University of Oulu

Aleinikov, A., Lisitsyna, O. Archival Analysis of Slash-And-Burn Agriculture in the Northern Ural Mountains at the End of the Nineteenth Century. Hum Ecol 51, 671–683 (2023).

Archival analysis of slash-and-burn agriculture in the Northern Ural Mountains at the end of the nineteenth century

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Author: Aleinikov, Alexei1; Lisitsyna, Olga2,3
Organizations: 1Laboratory of Structural and Functional Organization and Resilience of Forest Ecosystems, Center for Forest Ecology and Productivity of the Russian Academy of Science, 84/32, Profsoyuznaya, Moscow, 117997, Russia
2Department of Geology, Tallinn University of Technology, Ehitajate tee 5, Tallinn, 19086, Estonia
3Archaeology department, University of Oulu, P.O. Box 1000, Oulu, 90014, Finland
Format: article
Version: published version
Access: open
Online Access: PDF Full Text (PDF, 2.1 MB)
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Language: English
Published: Springer Nature, 2023
Publish Date: 2023-09-07


At the end of the nineteenth century, the northern territories of the Russian Plain and western piedmont of Northern Ural Mountains were under various land-use systems, including slash-and-burn (SAB) agriculture. Using archival materials for the years 1880–1910 as data sources, we analyse the the location and extent of SAB agriculture, it timing, and its impact on the landscapes at the turn of the nineteenth and twentieth centuries, and present a review of the historical and ethnographic literature. The study area is in the western piedmont of the Northern Ural Mountains, between the Kama and Pechora rivers in dark conifer dominated forests. The population is sparse (14 people per 100 km² in 1900) and settled along the rivers. In 1885 the practice of SAB agriculture was totally prohibited, but the unusually large crop harvest during the first years of the ban led people to risk breaking the law. Between the years 1885 and 1894 a total number of 175 SAB cases was recorded in the study area. The SAB sites were used only once before being abandoned. The recorded plots were usually cultivated by one family. They small (0.03 ha to 2.70 ha, with a median of 0.55 ha) and located within 7.5 km of the settlements. The practice SAB agriculture led to the formation of mosaics of multiple-aged pyrogenic forest associations near the settlements.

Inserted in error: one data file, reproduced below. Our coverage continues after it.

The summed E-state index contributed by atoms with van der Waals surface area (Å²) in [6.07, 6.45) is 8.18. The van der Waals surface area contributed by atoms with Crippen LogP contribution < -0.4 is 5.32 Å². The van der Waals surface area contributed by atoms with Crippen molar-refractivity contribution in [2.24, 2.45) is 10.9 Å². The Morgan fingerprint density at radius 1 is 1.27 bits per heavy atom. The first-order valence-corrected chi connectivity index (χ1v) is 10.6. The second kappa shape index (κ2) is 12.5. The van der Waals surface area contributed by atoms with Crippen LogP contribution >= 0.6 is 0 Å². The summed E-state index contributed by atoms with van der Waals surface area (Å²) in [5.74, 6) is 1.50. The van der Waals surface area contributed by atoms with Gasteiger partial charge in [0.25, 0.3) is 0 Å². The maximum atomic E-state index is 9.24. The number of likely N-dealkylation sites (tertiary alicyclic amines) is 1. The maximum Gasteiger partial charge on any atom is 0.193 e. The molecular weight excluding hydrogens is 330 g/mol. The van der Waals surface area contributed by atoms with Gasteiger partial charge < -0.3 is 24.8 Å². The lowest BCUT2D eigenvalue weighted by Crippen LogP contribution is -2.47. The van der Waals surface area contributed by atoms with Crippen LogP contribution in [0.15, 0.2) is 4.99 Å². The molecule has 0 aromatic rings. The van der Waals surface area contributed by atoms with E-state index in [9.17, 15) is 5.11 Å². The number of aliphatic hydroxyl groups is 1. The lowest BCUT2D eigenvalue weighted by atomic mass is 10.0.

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Series: Human ecology
ISSN: 0300-7839
ISSN-E: 1572-9915
ISSN-L: 0300-7839
Volume: 51
Issue: 4
Pages: 671 - 683
DOI: 10.1007/s10745-023-00435-8
Type of Publication: A1 Journal article – refereed
Field of Science: 615 History and archaeology
Funding: Alexei Aleinikov is supported by the assignment of the CEPF RAS (no. 121121600118-8). Olga Lisitsyna is supported by the Mobilitas Plus post-doctoral research grant of The Estonian Research Council MOBJD313, by ESF project number PRG323, and by the European Research Council (ERC) under the European Union’s Horizon 2020 research and innovation programme (grant agreement No. 756431).
EU Grant Number: (756431) DOMESTICATION - Domestication in Action - Tracing Archaeological Markers of Human-Animal Interaction
Copyright information: © The Author(s) 2023. This article is licensed under a Creative Commons Attribution 4.0 International License, which permits use, sharing, adaptation, distribution and reproduction in any medium or format, as long as you give appropriate credit to the original author(s) and the source, provide a link to the Creative Commons licence, and indicate if changes were made. The images or other third party material in this article are included in the article’s Creative Commons licence, unless indicated otherwise in a credit line to the material. If material is not included in the article’s Creative Commons licence and your intended use is not permitted by statutory regulation or exceeds the permitted use, you will need to obtain permission directly from the copyright holder. To view a copy of this licence, visit